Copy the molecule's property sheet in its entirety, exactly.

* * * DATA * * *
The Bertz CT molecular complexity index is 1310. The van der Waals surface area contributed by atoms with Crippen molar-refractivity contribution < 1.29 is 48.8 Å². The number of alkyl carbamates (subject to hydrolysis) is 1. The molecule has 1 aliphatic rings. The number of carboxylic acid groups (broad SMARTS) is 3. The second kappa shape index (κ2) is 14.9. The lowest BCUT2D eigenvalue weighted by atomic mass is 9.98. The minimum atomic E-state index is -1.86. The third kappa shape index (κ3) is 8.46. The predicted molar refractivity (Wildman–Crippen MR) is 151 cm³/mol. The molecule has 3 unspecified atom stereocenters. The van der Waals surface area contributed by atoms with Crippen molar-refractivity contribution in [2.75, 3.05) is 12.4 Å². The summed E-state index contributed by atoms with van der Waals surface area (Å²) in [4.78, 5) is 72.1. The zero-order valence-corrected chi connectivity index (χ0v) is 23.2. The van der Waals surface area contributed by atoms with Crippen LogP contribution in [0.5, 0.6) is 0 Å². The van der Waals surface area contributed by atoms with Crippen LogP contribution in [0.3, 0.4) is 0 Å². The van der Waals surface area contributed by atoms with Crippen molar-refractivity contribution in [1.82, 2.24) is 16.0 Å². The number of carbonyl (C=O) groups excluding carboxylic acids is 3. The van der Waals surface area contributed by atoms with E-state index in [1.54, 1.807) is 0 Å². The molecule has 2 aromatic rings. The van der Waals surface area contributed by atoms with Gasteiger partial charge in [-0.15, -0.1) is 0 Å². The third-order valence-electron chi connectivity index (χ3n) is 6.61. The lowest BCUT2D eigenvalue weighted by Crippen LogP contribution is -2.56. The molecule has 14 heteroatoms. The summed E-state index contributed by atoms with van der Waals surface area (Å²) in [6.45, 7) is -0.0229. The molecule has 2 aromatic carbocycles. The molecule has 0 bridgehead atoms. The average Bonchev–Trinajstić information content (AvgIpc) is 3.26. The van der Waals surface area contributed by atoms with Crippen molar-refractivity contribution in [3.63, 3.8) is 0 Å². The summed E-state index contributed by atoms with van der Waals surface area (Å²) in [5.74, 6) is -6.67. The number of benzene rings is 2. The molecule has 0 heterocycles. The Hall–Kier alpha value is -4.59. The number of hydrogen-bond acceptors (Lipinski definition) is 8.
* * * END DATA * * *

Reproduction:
The Bertz CT molecular complexity index is 1310. The van der Waals surface area contributed by atoms with Crippen molar-refractivity contribution < 1.29 is 48.8 Å². The number of alkyl carbamates (subject to hydrolysis) is 1. The molecule has 1 aliphatic rings. The number of carboxylic acid groups (broad SMARTS) is 3. The second kappa shape index (κ2) is 14.9. The lowest BCUT2D eigenvalue weighted by atomic mass is 9.98. The minimum atomic E-state index is -1.86. The third kappa shape index (κ3) is 8.46. The predicted molar refractivity (Wildman–Crippen MR) is 151 cm³/mol. The molecule has 3 unspecified atom stereocenters. The van der Waals surface area contributed by atoms with Crippen molar-refractivity contribution in [2.75, 3.05) is 12.4 Å². The summed E-state index contributed by atoms with van der Waals surface area (Å²) in [4.78, 5) is 72.1. The zero-order valence-corrected chi connectivity index (χ0v) is 23.2. The van der Waals surface area contributed by atoms with Crippen LogP contribution in [0.5, 0.6) is 0 Å². The van der Waals surface area contributed by atoms with Crippen LogP contribution in [0.3, 0.4) is 0 Å². The van der Waals surface area contributed by atoms with Crippen molar-refractivity contribution in [1.82, 2.24) is 16.0 Å². The number of carbonyl (C=O) groups excluding carboxylic acids is 3. The van der Waals surface area contributed by atoms with E-state index in [1.54, 1.807) is 0 Å². The molecule has 2 aromatic rings. The van der Waals surface area contributed by atoms with Gasteiger partial charge in [-0.15, -0.1) is 0 Å². The third-order valence-electron chi connectivity index (χ3n) is 6.61. The lowest BCUT2D eigenvalue weighted by Crippen LogP contribution is -2.56. The molecule has 14 heteroatoms. The summed E-state index contributed by atoms with van der Waals surface area (Å²) in [6.45, 7) is -0.0229. The molecule has 2 aromatic carbocycles. The molecule has 0 bridgehead atoms. The average Bonchev–Trinajstić information content (AvgIpc) is 3.26. The van der Waals surface area contributed by atoms with Crippen molar-refractivity contribution in [3.63, 3.8) is 0 Å². The summed E-state index contributed by atoms with van der Waals surface area (Å²) in [5.74, 6) is -6.67. The number of benzene rings is 2. The molecule has 0 heterocycles. The Hall–Kier alpha value is -4.59. The number of hydrogen-bond acceptors (Lipinski definition) is 8.